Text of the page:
Both Carys and Ann are fictional, but they are both inspired by the lives of women I know, whether friends or in my own family. The choice that Carys has to make early in the story, of following her own career or taking responsibility for her mother when she needs her, is a choice that women face all the time, and it’s a really difficult balance to strike. It’s certainly not one with easy answers. As a nineteen-year-old, Ann - the Victorian heroine - is spoilt and completely self-absorbed in her own beauty. What happens to her changes all that, and sends her on the longest inner journey of all. I’m sure anyone who has been a teenage girl can identify with that!
What was your attraction to writing parallel stories?
As part of my ‘day’ job, I work on oral history projects, writing down the stories of people in their 80s and 90s before they are lost forever. I love history, and I love seeing the connections between life now and life in the past. Sometimes it’s the contrast - so the way Ann’s life in Victorian times is so restricted compared to that of modern-day Carys, who has a career and is able to earn money and therefore has choices. Sometimes it’s the way that the past can affect the present, such as Ann’s secret having huge consequences for the Meredith family.
And then there is Dickens. I love his storytelling and the way his plots twist and turn and characters seem to have no connection at all and yet, in the end, are all intricately connected. I wouldn’t ever claim to be anywhere near Dickens, but the challenge of writing two stories in two different times that gradually begin to make sense of each other was a real exhilaration – and a huge learning curve.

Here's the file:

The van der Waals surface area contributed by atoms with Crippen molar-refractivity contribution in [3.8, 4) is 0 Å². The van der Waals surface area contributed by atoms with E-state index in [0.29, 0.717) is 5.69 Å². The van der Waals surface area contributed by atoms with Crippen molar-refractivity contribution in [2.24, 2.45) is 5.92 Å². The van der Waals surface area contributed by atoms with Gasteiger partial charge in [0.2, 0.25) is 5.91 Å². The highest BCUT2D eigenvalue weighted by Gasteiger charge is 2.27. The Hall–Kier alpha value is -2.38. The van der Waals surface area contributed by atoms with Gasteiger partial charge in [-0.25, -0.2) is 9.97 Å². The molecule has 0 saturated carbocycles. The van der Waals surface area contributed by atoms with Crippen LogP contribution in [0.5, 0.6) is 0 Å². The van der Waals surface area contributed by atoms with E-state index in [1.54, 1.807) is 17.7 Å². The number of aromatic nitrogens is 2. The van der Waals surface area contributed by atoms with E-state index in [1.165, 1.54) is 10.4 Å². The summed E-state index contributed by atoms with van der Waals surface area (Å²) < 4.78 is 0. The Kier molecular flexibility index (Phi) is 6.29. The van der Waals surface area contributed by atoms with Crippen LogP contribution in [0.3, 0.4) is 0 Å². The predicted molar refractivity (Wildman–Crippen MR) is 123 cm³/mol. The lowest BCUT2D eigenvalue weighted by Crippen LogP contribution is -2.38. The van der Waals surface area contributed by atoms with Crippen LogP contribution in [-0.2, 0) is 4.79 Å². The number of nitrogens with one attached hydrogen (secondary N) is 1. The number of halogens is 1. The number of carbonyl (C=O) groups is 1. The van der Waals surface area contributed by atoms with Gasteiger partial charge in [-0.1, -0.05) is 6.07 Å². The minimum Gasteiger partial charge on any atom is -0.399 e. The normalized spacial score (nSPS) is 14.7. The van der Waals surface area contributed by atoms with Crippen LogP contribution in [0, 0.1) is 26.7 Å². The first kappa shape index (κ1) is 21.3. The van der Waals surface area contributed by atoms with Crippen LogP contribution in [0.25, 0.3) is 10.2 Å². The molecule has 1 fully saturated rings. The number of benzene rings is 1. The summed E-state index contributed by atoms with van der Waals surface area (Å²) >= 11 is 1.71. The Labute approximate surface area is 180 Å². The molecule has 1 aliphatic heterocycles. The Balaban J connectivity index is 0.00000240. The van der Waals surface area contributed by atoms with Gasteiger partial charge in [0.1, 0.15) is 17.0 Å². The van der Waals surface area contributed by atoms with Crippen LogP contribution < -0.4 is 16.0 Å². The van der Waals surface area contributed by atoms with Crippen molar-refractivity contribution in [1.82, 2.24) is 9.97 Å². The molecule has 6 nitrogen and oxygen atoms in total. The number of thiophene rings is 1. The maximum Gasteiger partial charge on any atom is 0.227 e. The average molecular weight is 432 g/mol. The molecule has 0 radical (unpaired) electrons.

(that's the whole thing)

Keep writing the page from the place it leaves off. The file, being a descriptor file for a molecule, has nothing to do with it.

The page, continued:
How did teaching English help you develop your own writing?
I didn’t teach English for very long, but I think the way it helped me develop was in seeing the energy and lack of self-consciousness in children’s creative writing. I loved doing my English degree, but in many ways I had to unlearn much of the analysis and the worship of ‘great writing’ to be able to start writing myself and especially to find my own voice.
So in many ways, it has been all the other jobs I’ve done that have helped me develop as a writer – although I didn’t realise this at the time! I’ve worked as a ‘temp’ all over London, and ran my own stall at Covent Garden craft market, so I was always mixing with different people and different environments. More recently, the oral history work has definitely taught me an incredible amount about just how extraordinary so-called ordinary lives can be. I also work with an amazing social enterprise that makes films with people who have often really hit the depths through drug and alcohol addiction, and whose stories can be humbling and a real eye-opener. As Ann discovers, too, the resilience of human beings in the darkest of places is stunning.
If your dream career was to write, why didn’t you pursue this earlier in life?